If you’ve started to collect a pile of scrap fabric, or wondered what to do with your collection of buttons, designer Bunny Yan has a solution—pay it forward.
The Squirrelz, a new app, allows designers who are looking for more sustainable solutions to the problems of a growing fabric scrap collection to list their old items for other designers to upcycle. Buttons, yarn, fabric, and other design materials can be listed to the app and traded among designers and artists in the community. Now your old pair of blue jeans don’t have to languish in the garbage—they can take on new life with another community artist.
Eco-Chick spoke with founder Bunny Yan about the project, DIY and about her own background leading up to the Squirrelz.
Eco-Chick: How did you come up with the idea for the Squirrelz? What was your background?
Bunny Yan: My background is fashion and marketing, so I had been doing that for the past fifteen years. My career started in New York—I graduated from FIT [Fashion Institute of Technology]—and the past eight years I’ve been in China. Career-wise, I’ve done everything from mass production to couture, to warehouse. It was when I was doing more production stuff in China that I realized how big the waste problem is.
Mainly because I wanted to start my own collection, and these people are throwing out or grinding down these materials or these finished products where the defect might just be that the garment’s dye is a little too dark or too light. Which means that it’s not affected as a product whatsoever. So we start seeing a half million t-shirts, ten containers of fabric, thirty tons of buttons, a ridiculous amount of things. So, in the beginning, it was gathering all the people who do upcycling and recycle online. And I started a shop called the Squirrelz–Squirrelz with a “Z”–because we all gather. Then I started linking these [designers] with reusable material from factories that gets rejected. Because it’s of quality, and it would be fine to remake things into.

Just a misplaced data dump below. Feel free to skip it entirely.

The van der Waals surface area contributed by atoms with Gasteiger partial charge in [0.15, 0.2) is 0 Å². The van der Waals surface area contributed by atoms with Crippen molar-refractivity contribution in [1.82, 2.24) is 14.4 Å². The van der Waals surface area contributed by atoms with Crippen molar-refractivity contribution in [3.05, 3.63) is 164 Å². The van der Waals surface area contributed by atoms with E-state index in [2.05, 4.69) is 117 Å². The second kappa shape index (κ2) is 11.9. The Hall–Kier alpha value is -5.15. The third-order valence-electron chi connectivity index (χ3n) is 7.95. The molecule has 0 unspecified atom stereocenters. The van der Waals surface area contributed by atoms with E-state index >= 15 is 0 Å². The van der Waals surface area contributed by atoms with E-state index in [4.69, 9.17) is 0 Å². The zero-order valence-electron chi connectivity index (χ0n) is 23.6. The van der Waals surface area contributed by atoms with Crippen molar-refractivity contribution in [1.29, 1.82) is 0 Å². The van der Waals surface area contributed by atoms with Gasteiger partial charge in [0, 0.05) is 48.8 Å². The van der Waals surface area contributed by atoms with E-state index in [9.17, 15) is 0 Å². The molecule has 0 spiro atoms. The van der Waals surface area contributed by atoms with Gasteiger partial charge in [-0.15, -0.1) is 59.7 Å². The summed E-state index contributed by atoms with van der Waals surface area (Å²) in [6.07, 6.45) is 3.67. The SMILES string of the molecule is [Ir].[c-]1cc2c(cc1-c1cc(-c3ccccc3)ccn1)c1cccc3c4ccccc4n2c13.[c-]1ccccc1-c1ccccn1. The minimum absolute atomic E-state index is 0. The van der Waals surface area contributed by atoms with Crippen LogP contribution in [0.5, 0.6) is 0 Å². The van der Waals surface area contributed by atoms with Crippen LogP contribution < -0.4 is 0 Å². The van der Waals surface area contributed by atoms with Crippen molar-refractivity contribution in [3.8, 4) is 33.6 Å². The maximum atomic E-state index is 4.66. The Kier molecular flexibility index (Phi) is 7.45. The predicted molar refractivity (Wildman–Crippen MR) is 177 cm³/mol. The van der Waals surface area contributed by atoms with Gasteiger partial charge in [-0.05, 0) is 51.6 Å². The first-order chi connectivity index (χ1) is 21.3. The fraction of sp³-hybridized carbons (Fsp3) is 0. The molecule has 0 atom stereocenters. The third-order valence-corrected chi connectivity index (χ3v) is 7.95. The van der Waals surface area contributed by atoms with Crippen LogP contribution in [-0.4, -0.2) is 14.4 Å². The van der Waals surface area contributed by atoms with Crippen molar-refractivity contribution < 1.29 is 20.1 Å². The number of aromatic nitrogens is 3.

So, as we kept going, we started to enter business in demand, business incubators, and we got our first round of funding. And the goal has always been to reduce waste through creativity. That’s the model. So as we continued to look at container sizes, we realized that since the quantities were so big that people who were interested were more jobbers, traders, —they can buy it for cheap and resell it.
So that kind of defeated the purpose of why I wanted to do this in the first place, to actually create, and allow more designers out there this availability. So instead of continuing with container sizes, we switched to developing this app, a free material sharing app for designers and more for the business like learning to use Paychex for payments and more. You can put on all the material you have leftover from your project or line for another designer to take, and you can take everybody else’s free material.
EC: Such smart thinking: Have you done other projects on this theme before?
BY: We took a whole container of defective shoes from Toms, and usually they would have to burn their shoes if there’s a defect. And I understand, as a brand, if you leak out a second-rate product, it hurts your brand image—so instead, we connected with an organization that gets schoolkids to paint shoes as a project, and then they get donated to the field teams. For a brand, that means you don’t have to burn the shoes, you pay half the price to us, and you don’t have to store it, you don’t have to ship it anywhere, you get your shoes fixed for free. You get a free promotional material, and you get a tax write off, so by doing good you actually save money.
EC: Awesome! And are there any particular designers or artists you know that have used the Squirrelz app? Who do you think will use this app the most?